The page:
- “When you join, you come in as a ‘green’ civilian. What you do not expect is to come out with life-long friendships. One recall I have was having the opportunity of flying in a Strikemaster (as a passenger) when I was posted to No. 14 Squadron. This was such a buzz that I took every opportunity that was offered when asked if I wanted to go for a fly! I was even given my own flying overalls and flying jacket (which I still have!!). I was one of the very few ‘flying typists.’
- “In 1989, a couple of months before I got married, my husband & I applied to have our names put in the ‘hat’ to have a trip to England (we were engaged). This trip was to change out crews that were already in theatre in the Middle East. Our names came up and so decided to get married the day before we left and use this trip as our honeymoon.”
How the military impacts the way she works today: “Being in the military teaches you respect, discipline, teamwork, loyalty, friendship and how to work hard. This has been something that stays with you throughout your life and is ingrained in you. It balances you with the values that you take in with you that your parents teach you. All this gives you the patience and knowledge to allow you to be successful in whatever role you take on, should you want to.”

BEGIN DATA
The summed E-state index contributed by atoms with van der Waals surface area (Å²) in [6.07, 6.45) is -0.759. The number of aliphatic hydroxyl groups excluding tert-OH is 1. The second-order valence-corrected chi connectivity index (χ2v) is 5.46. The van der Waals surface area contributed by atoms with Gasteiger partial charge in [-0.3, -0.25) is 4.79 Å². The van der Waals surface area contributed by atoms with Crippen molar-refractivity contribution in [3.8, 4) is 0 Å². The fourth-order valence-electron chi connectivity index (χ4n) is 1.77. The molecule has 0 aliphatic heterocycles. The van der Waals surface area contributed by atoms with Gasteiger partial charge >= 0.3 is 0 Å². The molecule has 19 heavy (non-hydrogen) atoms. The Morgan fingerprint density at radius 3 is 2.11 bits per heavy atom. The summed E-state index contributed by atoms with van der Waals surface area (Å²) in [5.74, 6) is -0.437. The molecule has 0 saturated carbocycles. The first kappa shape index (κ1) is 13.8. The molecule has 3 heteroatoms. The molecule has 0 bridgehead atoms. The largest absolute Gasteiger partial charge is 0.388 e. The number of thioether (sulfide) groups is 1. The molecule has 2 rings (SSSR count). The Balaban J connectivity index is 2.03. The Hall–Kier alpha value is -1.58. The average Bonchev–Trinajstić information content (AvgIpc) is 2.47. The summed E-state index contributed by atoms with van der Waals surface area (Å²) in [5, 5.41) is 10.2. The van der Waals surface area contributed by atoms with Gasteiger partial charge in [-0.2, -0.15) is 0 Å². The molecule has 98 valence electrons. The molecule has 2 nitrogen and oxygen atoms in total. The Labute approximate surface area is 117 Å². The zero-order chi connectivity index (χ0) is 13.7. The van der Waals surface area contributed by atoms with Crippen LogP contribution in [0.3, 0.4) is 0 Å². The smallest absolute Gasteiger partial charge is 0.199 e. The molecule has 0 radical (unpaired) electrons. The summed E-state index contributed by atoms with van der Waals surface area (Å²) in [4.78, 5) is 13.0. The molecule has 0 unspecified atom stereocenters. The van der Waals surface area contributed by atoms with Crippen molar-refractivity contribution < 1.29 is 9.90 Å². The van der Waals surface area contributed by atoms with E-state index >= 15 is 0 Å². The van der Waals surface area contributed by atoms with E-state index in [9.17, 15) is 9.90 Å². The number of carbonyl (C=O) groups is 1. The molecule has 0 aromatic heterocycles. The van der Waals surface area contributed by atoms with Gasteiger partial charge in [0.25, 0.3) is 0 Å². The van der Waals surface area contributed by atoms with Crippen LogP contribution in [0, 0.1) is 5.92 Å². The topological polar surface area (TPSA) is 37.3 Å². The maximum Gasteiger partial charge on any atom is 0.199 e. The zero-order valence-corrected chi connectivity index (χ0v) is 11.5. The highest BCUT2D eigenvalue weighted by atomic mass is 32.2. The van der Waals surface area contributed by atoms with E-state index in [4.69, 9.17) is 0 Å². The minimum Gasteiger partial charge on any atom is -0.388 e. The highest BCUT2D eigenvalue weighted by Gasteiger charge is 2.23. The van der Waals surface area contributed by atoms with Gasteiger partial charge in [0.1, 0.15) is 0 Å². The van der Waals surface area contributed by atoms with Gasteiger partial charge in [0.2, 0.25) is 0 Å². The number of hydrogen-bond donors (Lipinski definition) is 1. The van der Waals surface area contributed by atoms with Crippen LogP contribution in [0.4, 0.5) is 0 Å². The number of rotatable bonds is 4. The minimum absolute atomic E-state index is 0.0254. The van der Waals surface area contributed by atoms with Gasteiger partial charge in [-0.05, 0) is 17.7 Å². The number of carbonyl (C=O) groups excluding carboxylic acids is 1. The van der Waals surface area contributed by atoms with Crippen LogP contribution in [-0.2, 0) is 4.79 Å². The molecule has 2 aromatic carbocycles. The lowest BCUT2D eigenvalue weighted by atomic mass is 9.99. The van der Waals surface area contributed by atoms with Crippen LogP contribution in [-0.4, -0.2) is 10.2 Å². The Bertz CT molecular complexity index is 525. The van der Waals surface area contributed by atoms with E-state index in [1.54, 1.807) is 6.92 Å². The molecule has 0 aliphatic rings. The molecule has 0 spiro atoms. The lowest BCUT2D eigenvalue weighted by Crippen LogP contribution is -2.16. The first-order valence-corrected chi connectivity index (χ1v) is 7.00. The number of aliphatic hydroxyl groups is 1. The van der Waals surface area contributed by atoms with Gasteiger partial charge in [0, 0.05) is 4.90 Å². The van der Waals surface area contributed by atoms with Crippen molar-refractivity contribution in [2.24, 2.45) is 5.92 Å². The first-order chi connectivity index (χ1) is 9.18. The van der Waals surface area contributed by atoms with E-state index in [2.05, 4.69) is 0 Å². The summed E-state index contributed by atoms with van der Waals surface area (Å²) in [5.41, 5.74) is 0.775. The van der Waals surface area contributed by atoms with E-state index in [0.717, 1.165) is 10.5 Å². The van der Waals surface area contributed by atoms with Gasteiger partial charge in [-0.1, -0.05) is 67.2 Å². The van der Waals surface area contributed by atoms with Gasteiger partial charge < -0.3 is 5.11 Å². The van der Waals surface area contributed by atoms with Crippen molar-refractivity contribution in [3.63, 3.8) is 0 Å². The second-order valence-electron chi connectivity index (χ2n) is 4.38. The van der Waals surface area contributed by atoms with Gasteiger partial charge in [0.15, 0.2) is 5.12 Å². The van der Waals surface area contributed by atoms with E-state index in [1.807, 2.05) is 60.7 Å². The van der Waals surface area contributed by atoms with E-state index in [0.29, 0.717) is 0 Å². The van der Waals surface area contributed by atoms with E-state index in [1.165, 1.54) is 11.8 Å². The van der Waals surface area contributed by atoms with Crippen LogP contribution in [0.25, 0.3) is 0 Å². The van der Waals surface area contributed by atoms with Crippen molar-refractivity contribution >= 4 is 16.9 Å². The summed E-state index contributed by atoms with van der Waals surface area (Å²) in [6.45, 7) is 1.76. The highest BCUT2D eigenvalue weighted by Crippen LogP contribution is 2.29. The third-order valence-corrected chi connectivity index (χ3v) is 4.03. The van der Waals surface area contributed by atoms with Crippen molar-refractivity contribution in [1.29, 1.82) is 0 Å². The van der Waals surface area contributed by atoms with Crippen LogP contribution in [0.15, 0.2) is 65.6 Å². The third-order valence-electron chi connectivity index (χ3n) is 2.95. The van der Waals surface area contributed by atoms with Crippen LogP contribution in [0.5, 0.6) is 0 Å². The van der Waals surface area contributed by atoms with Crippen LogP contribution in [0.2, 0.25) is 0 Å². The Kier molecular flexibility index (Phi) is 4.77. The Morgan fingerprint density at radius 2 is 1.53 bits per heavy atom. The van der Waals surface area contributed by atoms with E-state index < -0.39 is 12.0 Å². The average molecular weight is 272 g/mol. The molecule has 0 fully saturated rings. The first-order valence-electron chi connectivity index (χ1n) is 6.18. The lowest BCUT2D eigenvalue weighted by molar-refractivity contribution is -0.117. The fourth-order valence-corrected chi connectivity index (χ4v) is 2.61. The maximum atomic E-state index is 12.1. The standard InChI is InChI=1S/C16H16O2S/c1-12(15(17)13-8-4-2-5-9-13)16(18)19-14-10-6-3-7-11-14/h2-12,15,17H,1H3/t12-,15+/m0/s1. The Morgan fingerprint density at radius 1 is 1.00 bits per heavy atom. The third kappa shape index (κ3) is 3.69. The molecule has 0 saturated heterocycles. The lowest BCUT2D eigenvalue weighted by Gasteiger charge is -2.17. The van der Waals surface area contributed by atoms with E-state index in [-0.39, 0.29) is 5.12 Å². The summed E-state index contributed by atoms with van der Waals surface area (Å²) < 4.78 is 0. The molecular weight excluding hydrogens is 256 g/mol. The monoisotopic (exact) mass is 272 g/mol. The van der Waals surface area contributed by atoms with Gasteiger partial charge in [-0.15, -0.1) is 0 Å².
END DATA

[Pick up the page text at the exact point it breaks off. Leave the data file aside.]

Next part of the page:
Ken Rester, U.S. Army Veteran
Rayonier Title: Manager, Business Development, based in Wildlight, Florida
Military Role: Combat Engineer in the U.S. Army and Louisiana Army National Guard
Served In: Fort Leonard Wood, MO; Fort Polk, LA; Fort Hood, TX
An experience he’ll never forget: “We were conducting night operations in a training exercise, when someone stopped the exercise to make sure several hundred pounds of explosives were connected right. Generally at night we didn’t turn on any lights, but this time we did and discovered that the explosives would have ignited immediately instead of the planned delay. This would have killed us all! I will never forget that one moment of a very important safety check. It’s OK to double-check when your safety is involved.”
How the military impacts the way he works today: Leadership.
“I will also say, if you know someone in the military, don’t forget to write them or send a card. This means a lot sometimes when the rest of the world seems distant.”
Damon Riggins, U.S. Navy Veteran
Rayonier Title: IT Support Specialist based in Wildlight, Florida
Military Role: U.S. Navy Information Technology Technician
Served In: Mayport, FL; Kings Bay, GA; Washington DC; Maryland; and Everett, WA.
Experiences he’ll never forget: “A port call in Haifa, Israel. I did a tour of the Holy Land.”
How the military impacts the way he works today: “The training and experience has opened up doors. The military also paid for my Bachelor’s degree, which has been very beneficial.”
Thanking All Veterans
At Rayonier, we are grateful to all of our veterans in the U.S. and New Zealand for their service to these two great countries. The veterans on our own team bring an important perspective that inspires all of us to strive to be better and make the most of the opportunities made possible by those who have served.